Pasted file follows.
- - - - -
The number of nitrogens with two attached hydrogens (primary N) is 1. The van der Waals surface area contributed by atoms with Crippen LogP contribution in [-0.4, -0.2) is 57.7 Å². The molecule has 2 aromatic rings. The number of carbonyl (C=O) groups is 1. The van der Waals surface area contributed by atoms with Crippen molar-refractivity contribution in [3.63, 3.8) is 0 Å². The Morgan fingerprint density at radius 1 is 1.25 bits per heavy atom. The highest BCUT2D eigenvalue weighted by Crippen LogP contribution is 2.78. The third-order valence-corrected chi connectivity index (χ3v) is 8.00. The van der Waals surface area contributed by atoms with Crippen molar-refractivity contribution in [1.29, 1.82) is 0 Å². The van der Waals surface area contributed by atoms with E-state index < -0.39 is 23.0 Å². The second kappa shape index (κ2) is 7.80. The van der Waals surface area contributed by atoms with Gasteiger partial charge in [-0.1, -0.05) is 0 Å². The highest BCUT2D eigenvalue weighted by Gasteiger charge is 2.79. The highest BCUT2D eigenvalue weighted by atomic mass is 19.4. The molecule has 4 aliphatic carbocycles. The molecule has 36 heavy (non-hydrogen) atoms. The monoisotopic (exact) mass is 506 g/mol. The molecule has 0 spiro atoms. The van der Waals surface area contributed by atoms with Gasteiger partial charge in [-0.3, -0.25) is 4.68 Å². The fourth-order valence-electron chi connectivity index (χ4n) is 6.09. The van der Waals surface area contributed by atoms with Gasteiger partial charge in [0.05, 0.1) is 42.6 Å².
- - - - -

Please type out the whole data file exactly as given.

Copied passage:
The number of nitrogens with two attached hydrogens (primary N) is 1. The van der Waals surface area contributed by atoms with Crippen LogP contribution in [-0.4, -0.2) is 57.7 Å². The molecule has 2 aromatic rings. The number of carbonyl (C=O) groups is 1. The van der Waals surface area contributed by atoms with Crippen molar-refractivity contribution in [3.63, 3.8) is 0 Å². The Morgan fingerprint density at radius 1 is 1.25 bits per heavy atom. The highest BCUT2D eigenvalue weighted by Crippen LogP contribution is 2.78. The third-order valence-corrected chi connectivity index (χ3v) is 8.00. The van der Waals surface area contributed by atoms with Crippen molar-refractivity contribution in [1.29, 1.82) is 0 Å². The van der Waals surface area contributed by atoms with E-state index < -0.39 is 23.0 Å². The second kappa shape index (κ2) is 7.80. The van der Waals surface area contributed by atoms with Gasteiger partial charge in [-0.1, -0.05) is 0 Å². The highest BCUT2D eigenvalue weighted by Gasteiger charge is 2.79. The highest BCUT2D eigenvalue weighted by atomic mass is 19.4. The molecule has 4 aliphatic carbocycles. The molecule has 36 heavy (non-hydrogen) atoms. The monoisotopic (exact) mass is 506 g/mol. The molecule has 0 spiro atoms. The van der Waals surface area contributed by atoms with Gasteiger partial charge in [-0.3, -0.25) is 4.68 Å². The fourth-order valence-electron chi connectivity index (χ4n) is 6.09. The van der Waals surface area contributed by atoms with Gasteiger partial charge in [0.05, 0.1) is 42.6 Å².